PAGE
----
• The need to talk about both the economy and ideology. The tenets of being a Republican/conservative -- i.e., limited government, low taxes, personal responsibility, the rule of law, etc. -- must be presented. Americans self-define as conservative/moderate and represent a majority of more than 2 to 1 over those who say they are liberal/progressive.
  • Continuing to place emphasis on the economy, unemployment, debt, deficits, and entitlements using his 5-point plan. Yet more specificity is required; Romney's 5-point plan is a start, yet to dislodge Obama, he must broaden the plan and discuss direct economic fixes in greater detail.
  • Talking about ObamaCare negatives, the horrendous $831-billion Stimulus Plan, and continuously decoding for the voters Obama's word usage such as "investment" and a "balanced plan."
  • Maintaining his voter base's enthusiasm, a major current advantage, and finding effective methods to reduce supporter concerns and even panic in the face of media attacks. Thus, Romney's organization should model ways to tactically diminish MSM collusive and relentless bias.
  • Leveraging further his inroads with women, Hispanics/Latinos, seniors, and the Jewish community.
  • Holding his own in the debates to offset the narrative he can expect from the MSM after the debates.
  • Ensuring that his surrogates understand polling (and it's weaknesses) and the differences in accuracy from one poll type to another.

Given the above, neither candidate can cruise, since this election is still within-an-eyelash close.  The MSM storyline which has emphasized Obama's momentum and inevitability has been supported in almost every instance by selectively cited polls.  Of late, Gallup's daily job approval poll is most often cited.  The Gallup poll is an "All" (A) voter poll.  All polls are based on all adults, including aliens, felons, and many adults who are not registered.  One half or more of those surveyed will not vote.  More to the issue, of the half that can't or won't vote, 75% would have voted Democrat (based on a large number of studies).  All (A) polls usually favor the Democrat by 7% to 9%.  Registered voter (RV) polls favor Democrats by 2% to 4%.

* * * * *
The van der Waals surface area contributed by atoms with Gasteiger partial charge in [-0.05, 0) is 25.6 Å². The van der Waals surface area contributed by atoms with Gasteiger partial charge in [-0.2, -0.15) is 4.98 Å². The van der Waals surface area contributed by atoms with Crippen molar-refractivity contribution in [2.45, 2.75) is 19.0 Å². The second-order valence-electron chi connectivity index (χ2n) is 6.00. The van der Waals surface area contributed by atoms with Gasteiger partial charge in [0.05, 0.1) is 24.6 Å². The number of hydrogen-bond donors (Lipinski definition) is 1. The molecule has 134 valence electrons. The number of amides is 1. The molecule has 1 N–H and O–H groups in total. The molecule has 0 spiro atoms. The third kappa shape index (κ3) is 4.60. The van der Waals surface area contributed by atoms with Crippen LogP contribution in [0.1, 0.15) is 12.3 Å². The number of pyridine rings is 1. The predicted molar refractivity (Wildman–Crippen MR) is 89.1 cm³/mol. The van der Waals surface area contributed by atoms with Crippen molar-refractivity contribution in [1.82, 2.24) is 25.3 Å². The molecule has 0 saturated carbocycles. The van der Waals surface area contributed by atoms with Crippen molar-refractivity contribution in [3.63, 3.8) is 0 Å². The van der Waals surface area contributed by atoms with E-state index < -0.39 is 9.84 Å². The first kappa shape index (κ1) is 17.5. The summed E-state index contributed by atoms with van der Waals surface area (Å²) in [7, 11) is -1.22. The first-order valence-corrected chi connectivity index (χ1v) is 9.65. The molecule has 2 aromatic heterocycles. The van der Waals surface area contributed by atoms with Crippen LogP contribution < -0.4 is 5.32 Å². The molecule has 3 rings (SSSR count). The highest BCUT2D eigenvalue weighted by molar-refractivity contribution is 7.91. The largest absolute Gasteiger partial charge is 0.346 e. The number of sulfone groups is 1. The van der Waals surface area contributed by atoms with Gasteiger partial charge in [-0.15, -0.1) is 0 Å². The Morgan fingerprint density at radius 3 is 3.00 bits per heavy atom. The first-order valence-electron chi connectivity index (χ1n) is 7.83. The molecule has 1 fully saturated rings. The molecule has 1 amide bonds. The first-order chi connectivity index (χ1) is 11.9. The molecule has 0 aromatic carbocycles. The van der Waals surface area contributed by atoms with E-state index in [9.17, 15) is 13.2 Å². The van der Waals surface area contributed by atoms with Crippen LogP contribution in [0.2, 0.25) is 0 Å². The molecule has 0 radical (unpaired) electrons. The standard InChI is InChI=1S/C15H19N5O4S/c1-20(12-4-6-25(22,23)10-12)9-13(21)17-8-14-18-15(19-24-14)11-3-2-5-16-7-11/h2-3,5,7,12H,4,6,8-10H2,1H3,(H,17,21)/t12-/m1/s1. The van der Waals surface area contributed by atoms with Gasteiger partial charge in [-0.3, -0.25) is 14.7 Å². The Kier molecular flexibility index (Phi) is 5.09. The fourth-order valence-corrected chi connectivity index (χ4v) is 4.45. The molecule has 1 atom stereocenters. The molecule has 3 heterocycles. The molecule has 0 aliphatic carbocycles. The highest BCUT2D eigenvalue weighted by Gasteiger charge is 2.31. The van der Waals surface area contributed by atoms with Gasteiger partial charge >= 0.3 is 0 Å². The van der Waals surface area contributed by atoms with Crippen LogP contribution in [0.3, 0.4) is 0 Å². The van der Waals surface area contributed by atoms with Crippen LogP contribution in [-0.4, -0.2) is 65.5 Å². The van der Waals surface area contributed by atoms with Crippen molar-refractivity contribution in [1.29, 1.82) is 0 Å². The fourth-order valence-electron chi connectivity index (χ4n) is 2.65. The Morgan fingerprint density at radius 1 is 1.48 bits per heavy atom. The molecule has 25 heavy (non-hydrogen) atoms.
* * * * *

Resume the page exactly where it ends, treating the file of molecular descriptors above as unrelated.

RV polls question voters that are registered to vote.  The difference between the total group of registered voters and those voting is material.  Historically, only 70%-75% of those registered actually vote, and 66% of those not voting would have voted Democrat.  The bottom line is that only likely voter (LV) polls should be considered, and then only carefully.

Polling organizations expend significant additional effort and money to produce LV data.  However, if a realistic turnout model is not used, the poll will be inaccurate.  Many of today's polls are based on a 2008 model for turnout and will be inaccurate.  It's also important to note that famous does not mean accurate...e.g., Gallup is very famous but has had a somewhat checkered record in recent elections. 

Polls can be deceptive due to consolidation of data or the use of averages.  Real Clear Politics (RCP) average polls are mentioned probably the most often, since they are updated daily with the most current information available.  The RCP polls have two major downsides.  First A, RV, and LV polls are averaged together.  Using RCP's general election poll of September 9 the average result (of RV & LV polls) equaled 48.0% Obama, 46.0% Romney.  Adjusting the RV polls to correct the Democrat bias changes the RCP outcome to 46.5% Obama and 46.0% Romney, a significant variance.

Recent CNN polls are "combination" polls, meaning partly A, RV, and LV based on the question being asked and thus are very difficult to decipher.  Then there are polls designed to further a candidate's apparent strength against his opponent.  These polls over-poll either Democrats or Republicans.  Only the underlying detail cited in the poll methodology surfaces the bias...showing deliberately sample-weighting a political party much more than logic or history would warrant -- e.g., +10 Repub. or +13 Dem.  If the poll is executed by PPP (history of conducting polls to be used by campaign staffs), look at the detailed methodology. 

In view of the forgoing, one can only deduce that neither candidate, Obama or Romney, can "cruise" and that Barack Obama's inevitable victory is a fairy-tale construct of the stay tuned.